One last thing, as I said---- I also have a 4 year old son that does not have a disorder or neurological problem of any kind who has been known to push a friend. How your son functions day to day (especially when he is away from you as in preschool, daycare, etc.) is what is important. My 4 year old is . . .well, 4. His behavior isn't perfect and what 4 year old is. So I'm not suggesting your son has SID. You also do describe a child who is doing normal kid stuff. What is a little different is that you brought up something that you are now saying "isn't it normal 3 year old behavior" as a concern of yours to his doctor. You do sound like a great mom who wants the best for your son! IAnyway, best wishes and good luck.
She said that she feels the pushing is not aggression but a "lack of social cues" & he didn't give her much eye contact during the exam -- your words
These are also behaviours common to children suffering from anxiety; although after reading your posting, I did not see any other indications of social anxiety. By the way, sensory integration disorder is very often co-morbid with children suffering from anxiety. Just another (albeit remote) possibility ......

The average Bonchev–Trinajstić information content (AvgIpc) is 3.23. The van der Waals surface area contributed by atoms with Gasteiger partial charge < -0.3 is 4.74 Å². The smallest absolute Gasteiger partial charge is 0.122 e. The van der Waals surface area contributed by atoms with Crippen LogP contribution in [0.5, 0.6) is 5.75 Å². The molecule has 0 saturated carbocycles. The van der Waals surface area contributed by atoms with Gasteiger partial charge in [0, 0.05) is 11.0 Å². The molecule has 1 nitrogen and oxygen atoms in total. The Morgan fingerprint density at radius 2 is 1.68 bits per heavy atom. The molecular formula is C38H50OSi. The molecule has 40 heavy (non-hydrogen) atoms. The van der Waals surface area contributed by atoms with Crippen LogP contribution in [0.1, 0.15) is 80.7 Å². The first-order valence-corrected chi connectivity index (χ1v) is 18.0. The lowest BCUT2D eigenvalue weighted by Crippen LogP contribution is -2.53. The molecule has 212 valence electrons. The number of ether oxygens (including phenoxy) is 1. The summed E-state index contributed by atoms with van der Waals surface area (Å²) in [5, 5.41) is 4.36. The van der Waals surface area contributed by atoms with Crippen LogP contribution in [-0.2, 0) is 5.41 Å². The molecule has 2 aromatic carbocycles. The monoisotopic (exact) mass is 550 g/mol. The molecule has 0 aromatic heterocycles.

Sick of me yet? Sorry for all the posts. But a friend of mine called me this morning because she was concerned that her 3 1/2 year old daughter was . . .pushing! I know this little girl very well, have spent lots of time with her and have seen the behavior my friend has spoken of. Her pushing is pretty normal kid stuff . . .all be it annoying to her mother. She pushes if someone invades her space, interferes when she is playing, or just getting on her nerves. My friend and I talked about it for awhile and we came to the conclusion that she is an only child and usually the queen of her castle. She is not used to having to bend for other kids (I have two boys close in age that HAVE to do that every day just to exist together in our house). She is always reprimanded for it and my friend is a very attentive, good, caring mom that wants her daughter to be sweet. She is going to have a talk with her (she's smart as you say your son is)--- and talk about a "new rule". Pushing is a zero tolerance action. If she pushes---- she will be removed from the situation. My friend plans on leaving wherever they are at (playground, etc.) as a stronger form of time out. This consequence will result in many tears I'm sure, but will get the point across. At school, that will be a little more difficult. She will have a plan with the teacher for the consequence. Is your son an only child? My point is, my friends darling daughter IS a normal three year old that occasionally pushes. So I realize this could be the case. I guess since your doctor had such a drastic reaction, I'd be open to other posabilities but none as serious as autism. Just thought of you after I taked to my friend. Okay, as I said---- sick of me yet?